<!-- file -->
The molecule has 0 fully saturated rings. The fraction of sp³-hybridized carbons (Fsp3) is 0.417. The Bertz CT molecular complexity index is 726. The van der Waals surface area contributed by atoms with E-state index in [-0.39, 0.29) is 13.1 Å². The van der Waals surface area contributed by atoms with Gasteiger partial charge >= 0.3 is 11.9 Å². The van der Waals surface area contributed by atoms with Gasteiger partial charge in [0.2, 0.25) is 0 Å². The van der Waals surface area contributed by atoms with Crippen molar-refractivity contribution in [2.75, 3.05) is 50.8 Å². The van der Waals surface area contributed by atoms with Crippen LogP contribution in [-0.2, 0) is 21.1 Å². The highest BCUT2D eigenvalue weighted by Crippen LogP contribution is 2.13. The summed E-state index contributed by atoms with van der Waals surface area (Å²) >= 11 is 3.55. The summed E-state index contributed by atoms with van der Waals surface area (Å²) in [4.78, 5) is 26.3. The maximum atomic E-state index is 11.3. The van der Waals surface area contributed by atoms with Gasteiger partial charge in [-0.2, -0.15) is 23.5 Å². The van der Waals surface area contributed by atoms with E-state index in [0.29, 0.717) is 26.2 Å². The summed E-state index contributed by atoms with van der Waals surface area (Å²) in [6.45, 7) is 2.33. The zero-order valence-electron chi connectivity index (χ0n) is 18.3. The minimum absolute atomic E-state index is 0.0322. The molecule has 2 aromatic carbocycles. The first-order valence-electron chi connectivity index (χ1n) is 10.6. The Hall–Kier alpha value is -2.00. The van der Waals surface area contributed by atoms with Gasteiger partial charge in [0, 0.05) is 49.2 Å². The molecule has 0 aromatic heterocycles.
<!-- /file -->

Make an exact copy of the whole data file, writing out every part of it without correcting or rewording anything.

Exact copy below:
The molecule has 0 fully saturated rings. The fraction of sp³-hybridized carbons (Fsp3) is 0.417. The Bertz CT molecular complexity index is 726. The van der Waals surface area contributed by atoms with E-state index in [-0.39, 0.29) is 13.1 Å². The van der Waals surface area contributed by atoms with Gasteiger partial charge >= 0.3 is 11.9 Å². The van der Waals surface area contributed by atoms with Gasteiger partial charge in [0.2, 0.25) is 0 Å². The van der Waals surface area contributed by atoms with Crippen molar-refractivity contribution in [2.75, 3.05) is 50.8 Å². The van der Waals surface area contributed by atoms with Crippen LogP contribution in [-0.2, 0) is 21.1 Å². The highest BCUT2D eigenvalue weighted by Crippen LogP contribution is 2.13. The summed E-state index contributed by atoms with van der Waals surface area (Å²) >= 11 is 3.55. The summed E-state index contributed by atoms with van der Waals surface area (Å²) in [4.78, 5) is 26.3. The maximum atomic E-state index is 11.3. The van der Waals surface area contributed by atoms with Gasteiger partial charge in [-0.2, -0.15) is 23.5 Å². The van der Waals surface area contributed by atoms with E-state index in [0.29, 0.717) is 26.2 Å². The summed E-state index contributed by atoms with van der Waals surface area (Å²) in [6.45, 7) is 2.33. The zero-order valence-electron chi connectivity index (χ0n) is 18.3. The minimum absolute atomic E-state index is 0.0322. The molecule has 2 aromatic carbocycles. The first-order valence-electron chi connectivity index (χ1n) is 10.6. The Hall–Kier alpha value is -2.00. The van der Waals surface area contributed by atoms with Gasteiger partial charge in [0, 0.05) is 49.2 Å². The molecule has 0 aromatic heterocycles.